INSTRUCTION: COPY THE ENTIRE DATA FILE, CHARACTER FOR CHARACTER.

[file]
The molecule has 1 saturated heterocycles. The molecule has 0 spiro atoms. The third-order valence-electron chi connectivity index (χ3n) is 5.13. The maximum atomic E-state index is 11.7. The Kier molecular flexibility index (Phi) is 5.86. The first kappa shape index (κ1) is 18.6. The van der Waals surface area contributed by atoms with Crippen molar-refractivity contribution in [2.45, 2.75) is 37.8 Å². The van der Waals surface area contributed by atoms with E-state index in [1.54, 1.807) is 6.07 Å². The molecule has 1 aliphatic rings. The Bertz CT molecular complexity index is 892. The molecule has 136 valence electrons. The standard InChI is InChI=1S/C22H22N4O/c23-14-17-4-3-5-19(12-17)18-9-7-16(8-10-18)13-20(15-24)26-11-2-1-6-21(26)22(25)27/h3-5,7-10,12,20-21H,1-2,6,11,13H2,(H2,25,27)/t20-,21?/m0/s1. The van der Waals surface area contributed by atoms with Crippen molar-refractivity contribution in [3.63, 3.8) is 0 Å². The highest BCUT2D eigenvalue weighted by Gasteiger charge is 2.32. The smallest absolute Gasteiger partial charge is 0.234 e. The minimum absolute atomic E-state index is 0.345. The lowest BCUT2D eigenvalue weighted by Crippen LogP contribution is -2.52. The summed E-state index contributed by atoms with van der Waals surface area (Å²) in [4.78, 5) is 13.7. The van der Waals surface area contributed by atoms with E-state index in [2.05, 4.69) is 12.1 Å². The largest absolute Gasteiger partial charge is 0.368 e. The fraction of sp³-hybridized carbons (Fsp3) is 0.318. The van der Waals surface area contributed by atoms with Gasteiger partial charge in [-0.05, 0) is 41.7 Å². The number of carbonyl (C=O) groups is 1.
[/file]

The molecule has 1 saturated heterocycles. The molecule has 0 spiro atoms. The third-order valence-electron chi connectivity index (χ3n) is 5.13. The maximum atomic E-state index is 11.7. The Kier molecular flexibility index (Phi) is 5.86. The first kappa shape index (κ1) is 18.6. The van der Waals surface area contributed by atoms with Crippen molar-refractivity contribution in [2.45, 2.75) is 37.8 Å². The van der Waals surface area contributed by atoms with E-state index in [1.54, 1.807) is 6.07 Å². The molecule has 1 aliphatic rings. The Bertz CT molecular complexity index is 892. The molecule has 136 valence electrons. The standard InChI is InChI=1S/C22H22N4O/c23-14-17-4-3-5-19(12-17)18-9-7-16(8-10-18)13-20(15-24)26-11-2-1-6-21(26)22(25)27/h3-5,7-10,12,20-21H,1-2,6,11,13H2,(H2,25,27)/t20-,21?/m0/s1. The van der Waals surface area contributed by atoms with Crippen molar-refractivity contribution in [3.63, 3.8) is 0 Å². The highest BCUT2D eigenvalue weighted by Gasteiger charge is 2.32. The smallest absolute Gasteiger partial charge is 0.234 e. The minimum absolute atomic E-state index is 0.345. The lowest BCUT2D eigenvalue weighted by Crippen LogP contribution is -2.52. The summed E-state index contributed by atoms with van der Waals surface area (Å²) in [4.78, 5) is 13.7. The van der Waals surface area contributed by atoms with E-state index in [2.05, 4.69) is 12.1 Å². The largest absolute Gasteiger partial charge is 0.368 e. The fraction of sp³-hybridized carbons (Fsp3) is 0.318. The van der Waals surface area contributed by atoms with Gasteiger partial charge in [-0.05, 0) is 41.7 Å². The number of carbonyl (C=O) groups is 1.